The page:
There’s light at the end of the Delta tunnels, so what’s next for California water policy?
There’s light at the end of the Delta tunnels, so what’s next for California water policy?.
For the last dozen years and more, California has been entangled in heated debate over updating the state’s water system.
The state’s WaterFix plan — the focus of contention — proposes to secure drinking water supplies for 25 million people in Southern California and the Bay Area, and enable farmers to continue providing fresh produce to the rest of the country and the world.
Late last month, two federal fisheries agencies, after reviewing more than 40,000 pages of environmental analysis, concluded the new “conveyance” wouldn’t “deepen any harm” to the Delta’s endangered species and habitat.
State and federal regulatory agencies overseeing the effects of the new delivery system could impose so many restrictions that some communities may not be able to afford the water.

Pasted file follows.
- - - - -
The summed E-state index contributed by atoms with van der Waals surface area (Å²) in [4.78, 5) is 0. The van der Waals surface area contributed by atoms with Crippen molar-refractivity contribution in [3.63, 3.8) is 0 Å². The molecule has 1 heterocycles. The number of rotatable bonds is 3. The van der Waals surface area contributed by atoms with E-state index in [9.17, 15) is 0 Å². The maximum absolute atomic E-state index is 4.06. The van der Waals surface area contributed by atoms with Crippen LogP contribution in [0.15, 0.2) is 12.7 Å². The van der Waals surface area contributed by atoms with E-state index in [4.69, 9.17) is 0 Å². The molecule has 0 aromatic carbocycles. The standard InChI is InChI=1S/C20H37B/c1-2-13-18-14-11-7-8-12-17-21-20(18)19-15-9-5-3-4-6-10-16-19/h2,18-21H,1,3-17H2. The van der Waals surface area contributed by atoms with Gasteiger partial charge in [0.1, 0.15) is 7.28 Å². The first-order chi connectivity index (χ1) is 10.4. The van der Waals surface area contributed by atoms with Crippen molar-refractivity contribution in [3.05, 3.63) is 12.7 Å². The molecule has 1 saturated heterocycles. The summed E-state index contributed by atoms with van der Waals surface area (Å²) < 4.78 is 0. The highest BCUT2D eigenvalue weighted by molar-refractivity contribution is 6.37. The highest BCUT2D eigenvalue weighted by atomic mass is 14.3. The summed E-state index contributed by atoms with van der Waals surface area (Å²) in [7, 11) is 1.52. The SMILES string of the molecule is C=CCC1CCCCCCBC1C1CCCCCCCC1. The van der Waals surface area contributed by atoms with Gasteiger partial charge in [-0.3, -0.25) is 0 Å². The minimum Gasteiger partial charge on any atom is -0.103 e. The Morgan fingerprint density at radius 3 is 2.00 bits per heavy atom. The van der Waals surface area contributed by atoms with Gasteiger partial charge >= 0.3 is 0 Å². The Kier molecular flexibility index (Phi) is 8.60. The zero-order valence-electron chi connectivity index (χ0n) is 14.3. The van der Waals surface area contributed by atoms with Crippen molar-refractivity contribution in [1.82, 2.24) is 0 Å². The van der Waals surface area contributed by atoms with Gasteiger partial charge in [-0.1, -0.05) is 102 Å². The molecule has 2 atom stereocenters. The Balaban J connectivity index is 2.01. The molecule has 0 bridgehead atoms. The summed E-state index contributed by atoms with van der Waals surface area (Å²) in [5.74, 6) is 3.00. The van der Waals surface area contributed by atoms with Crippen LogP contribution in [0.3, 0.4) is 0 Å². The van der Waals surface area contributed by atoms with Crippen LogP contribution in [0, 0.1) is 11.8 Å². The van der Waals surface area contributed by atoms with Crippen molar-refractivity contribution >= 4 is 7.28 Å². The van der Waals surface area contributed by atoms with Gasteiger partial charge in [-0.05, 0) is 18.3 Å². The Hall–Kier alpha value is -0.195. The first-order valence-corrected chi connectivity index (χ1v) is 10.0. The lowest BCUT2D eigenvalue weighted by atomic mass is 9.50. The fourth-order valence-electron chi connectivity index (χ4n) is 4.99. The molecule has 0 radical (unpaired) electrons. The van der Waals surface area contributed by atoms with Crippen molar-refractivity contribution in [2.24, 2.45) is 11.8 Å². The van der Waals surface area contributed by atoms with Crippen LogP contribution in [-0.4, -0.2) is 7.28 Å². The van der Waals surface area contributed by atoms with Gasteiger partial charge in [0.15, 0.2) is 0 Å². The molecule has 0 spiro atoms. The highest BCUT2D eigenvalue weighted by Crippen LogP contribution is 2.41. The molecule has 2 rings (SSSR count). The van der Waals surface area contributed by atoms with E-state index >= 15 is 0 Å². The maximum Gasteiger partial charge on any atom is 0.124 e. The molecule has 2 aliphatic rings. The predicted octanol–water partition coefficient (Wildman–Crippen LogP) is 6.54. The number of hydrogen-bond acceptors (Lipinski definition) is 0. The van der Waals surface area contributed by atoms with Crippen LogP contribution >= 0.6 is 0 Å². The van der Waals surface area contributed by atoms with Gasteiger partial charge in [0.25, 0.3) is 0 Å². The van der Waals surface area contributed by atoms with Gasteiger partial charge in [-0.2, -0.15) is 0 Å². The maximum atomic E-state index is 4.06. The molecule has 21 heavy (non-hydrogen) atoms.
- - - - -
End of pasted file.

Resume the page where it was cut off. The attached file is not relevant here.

Nonetheless, the recent progress on WaterFix is real, and its implementation would enable California to look beyond basic supply issues.
If access to water is a right — and it should be — then it must be enforceable.
In a state as sophisticated as California, with its natural and financial resources, this is obscene.
At the same time, we emphasize the importance of funding individual water-related projects on the basis of their efficiency.
The state is home to Silicon Valley, a resource of unprecedented innovation, capital and progressive thinking — and yet California has done little to engage its leaders in the creative disruption of water policy.